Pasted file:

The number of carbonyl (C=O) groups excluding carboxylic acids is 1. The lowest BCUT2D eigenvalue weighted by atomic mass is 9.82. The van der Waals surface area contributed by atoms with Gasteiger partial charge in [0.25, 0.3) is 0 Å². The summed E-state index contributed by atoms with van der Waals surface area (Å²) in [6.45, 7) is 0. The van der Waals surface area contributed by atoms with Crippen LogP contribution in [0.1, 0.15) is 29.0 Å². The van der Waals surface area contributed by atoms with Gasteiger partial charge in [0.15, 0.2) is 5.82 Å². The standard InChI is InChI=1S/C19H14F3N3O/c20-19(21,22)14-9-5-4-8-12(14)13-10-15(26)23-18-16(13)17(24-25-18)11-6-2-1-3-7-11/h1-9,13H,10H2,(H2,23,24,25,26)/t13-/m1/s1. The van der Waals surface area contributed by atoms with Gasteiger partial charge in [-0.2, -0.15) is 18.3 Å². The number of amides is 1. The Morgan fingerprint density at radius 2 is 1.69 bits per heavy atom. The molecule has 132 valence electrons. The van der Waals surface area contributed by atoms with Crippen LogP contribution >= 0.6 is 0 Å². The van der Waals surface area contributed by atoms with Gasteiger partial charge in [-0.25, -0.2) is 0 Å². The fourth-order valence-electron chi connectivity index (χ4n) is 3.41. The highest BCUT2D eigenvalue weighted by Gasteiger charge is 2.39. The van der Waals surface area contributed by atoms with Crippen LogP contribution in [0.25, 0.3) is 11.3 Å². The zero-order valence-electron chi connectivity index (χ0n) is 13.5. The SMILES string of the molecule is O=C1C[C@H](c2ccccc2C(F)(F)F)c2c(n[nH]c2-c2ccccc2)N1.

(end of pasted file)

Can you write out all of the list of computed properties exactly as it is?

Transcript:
The number of carbonyl (C=O) groups excluding carboxylic acids is 1. The lowest BCUT2D eigenvalue weighted by atomic mass is 9.82. The van der Waals surface area contributed by atoms with Gasteiger partial charge in [0.25, 0.3) is 0 Å². The summed E-state index contributed by atoms with van der Waals surface area (Å²) in [6.45, 7) is 0. The van der Waals surface area contributed by atoms with Crippen LogP contribution in [0.1, 0.15) is 29.0 Å². The van der Waals surface area contributed by atoms with Gasteiger partial charge in [0.15, 0.2) is 5.82 Å². The standard InChI is InChI=1S/C19H14F3N3O/c20-19(21,22)14-9-5-4-8-12(14)13-10-15(26)23-18-16(13)17(24-25-18)11-6-2-1-3-7-11/h1-9,13H,10H2,(H2,23,24,25,26)/t13-/m1/s1. The van der Waals surface area contributed by atoms with Gasteiger partial charge in [-0.2, -0.15) is 18.3 Å². The number of amides is 1. The Morgan fingerprint density at radius 2 is 1.69 bits per heavy atom. The molecule has 132 valence electrons. The van der Waals surface area contributed by atoms with Crippen LogP contribution >= 0.6 is 0 Å². The van der Waals surface area contributed by atoms with Gasteiger partial charge in [-0.25, -0.2) is 0 Å². The fourth-order valence-electron chi connectivity index (χ4n) is 3.41. The highest BCUT2D eigenvalue weighted by Gasteiger charge is 2.39. The van der Waals surface area contributed by atoms with Crippen LogP contribution in [0.25, 0.3) is 11.3 Å². The zero-order valence-electron chi connectivity index (χ0n) is 13.5. The SMILES string of the molecule is O=C1C[C@H](c2ccccc2C(F)(F)F)c2c(n[nH]c2-c2ccccc2)N1.